Notable deaths in 2021 included former U.S. Sen. Brock, state Supreme Court Justice Clark

Former Sen. Bill Brock (R-Chattanooga) speaks with U.S. Rep. Tim Burchett (R-Knoxville), right, at a reception before the state Repbuilcan Party’s Statesmen’s Dinner on June 15, 2019. (Erik Schelzig, Tennessee Journal)

As 2021 draws to a close, we take a look back at some of the year’s notable deaths. They include former U.S. Sen. Bill Brock, state Supreme Court Justice Connie Clark, and radio talk show host Phil Valentine. Several former state lawmakers also passed away this year, including Mike Carter, Jim Coley, Roscoe Dixon, Thelma Harper, Jim Holcomb, Cotton Ivy, Carl Moore, and David Shepard.

Here is a roundup of the year’s obituaries, as culled from the print edition of the The Tennessee Journal:

Retired Memphis Criminal Court Judge James Beasley Jr. died at age 64. Appointed to the bench in 1995, Beasley presided over several high-profile cases. They included the trial of Jessie Dotson, who was convicted and sentenced to death for killing six people in 2008. Beasley previously worked as an assistant district attorney in Memphis, where he was part of the team prosecuting Charles McVean, a commodities broker who allegedly supplied the money to offer a $10,000 bribe to Sen. Randy McNally (R-Oak Ridge) to vote in favor of a gambling bill. McNally was wearing a wire for investigators as part of the FBI’s Rocky Top corruption probe. The case ended in a hung jury. 

Republican Bill Brock, who ended Albert Gore Sr.’s 32-year political career by defeating the Carthage Democrat in the 1970 U.S. Senate race, died at age 90. Brock lost his re-election bid in 1976, but would go on to serve as chair of the Republican National Committee in the aftermath of the Watergate scandal and was later named U.S. trade representative and labor secretary in President Ronald Reagan’s administration. In the 1970 race, Brock painted Gore as a liberal who was out of touch with Tennesseans on matters like school busing, gun control, school prayer, and the Vietnam war. His campaign slogan, “Bill Brock Believes in the Things We Believe In,” was criticized as playing into the racial fears of disaffected whites. When asked about the campaign in later years, Brock insisted it wasn’t focused on anything but bona fide issues. Six years later, Brock was put on the defensive for his vocal support of President Richard Nixon during Watergate, a poor economy, and the disclosure that the heir to a candy company fortune had paid just $2,000 in federal income taxes. Buttons declaring “I paid more taxes than Brock” became popular, and Democrat Jim Sasser went on to win the race by 5 percentage points.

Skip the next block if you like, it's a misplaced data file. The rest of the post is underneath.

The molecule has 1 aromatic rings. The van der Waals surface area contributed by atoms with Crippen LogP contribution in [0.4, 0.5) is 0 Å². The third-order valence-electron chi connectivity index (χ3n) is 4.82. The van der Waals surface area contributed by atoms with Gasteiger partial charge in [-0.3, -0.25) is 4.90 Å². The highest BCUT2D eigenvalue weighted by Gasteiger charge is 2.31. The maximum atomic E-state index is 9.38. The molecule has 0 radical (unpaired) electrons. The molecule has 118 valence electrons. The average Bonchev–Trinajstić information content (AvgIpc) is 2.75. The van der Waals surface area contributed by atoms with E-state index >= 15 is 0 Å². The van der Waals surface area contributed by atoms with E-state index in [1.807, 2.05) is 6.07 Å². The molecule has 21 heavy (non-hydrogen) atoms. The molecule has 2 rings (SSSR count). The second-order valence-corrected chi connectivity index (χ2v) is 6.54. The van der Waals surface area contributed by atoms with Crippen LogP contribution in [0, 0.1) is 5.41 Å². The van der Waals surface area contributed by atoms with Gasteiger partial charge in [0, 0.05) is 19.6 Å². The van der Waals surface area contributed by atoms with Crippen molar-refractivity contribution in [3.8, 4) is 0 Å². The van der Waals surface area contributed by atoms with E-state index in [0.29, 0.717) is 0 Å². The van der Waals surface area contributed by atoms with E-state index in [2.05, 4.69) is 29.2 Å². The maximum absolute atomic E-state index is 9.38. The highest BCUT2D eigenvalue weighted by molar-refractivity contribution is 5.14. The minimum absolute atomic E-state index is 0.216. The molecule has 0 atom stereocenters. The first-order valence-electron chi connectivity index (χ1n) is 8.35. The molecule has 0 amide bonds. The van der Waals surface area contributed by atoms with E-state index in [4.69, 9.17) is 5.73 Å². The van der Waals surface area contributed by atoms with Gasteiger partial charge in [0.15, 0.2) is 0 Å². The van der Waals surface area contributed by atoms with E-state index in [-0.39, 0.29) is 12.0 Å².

Eddie Bryan, a longtime leader of the Tennessee AFLCIO, died at age 88. The Nashville native was first elected secretary-treasurer in 1981 and held the position until his retirement in 2011.

Frank Cagle, conservative columnist who relished poison pen, died at 72.  Cagle stepped down as managing editor of the Knoxville News Sentinel in 2001 to become deputy to then-Knoxville Mayor Victor Ashe. He was later named communications director for Republican Van Hilleary’s 2002 gubernatorial campaign against Democrat Phil Bredesen. But Cagle was always best at calling out officials’ shortcomings rather than propping them up. After Bredesen won the governor’s race, Cagle launched a talk radio show and later returned as an opinion writer for Metro Pulse, the News Sentinel, and Knox TN Today (he estimated in 2018 he had written more than a million words worth of columns over 30 years). Cagle had hoped to highlight what he saw as all-powerful House Speaker Jimmy Naifeh’s bullying ways when he referred to him in print in 1998 as “the Antichrist.” Much to Cagle’s chagrin, the Covington Democrat turned the tables by skillfully presenting himself as the victim of vicious attacks in the press. On a visit to the Capitol Hill press room more than 20 years later, Cagle shook his head at the memory, saying he had inadvertently managed to stir public sympathy for the iron-fisted Naifeh, who would remain in charge of the chamber for another decade. Cagle joked he expected the “Antichrist” line to appear on his gravestone.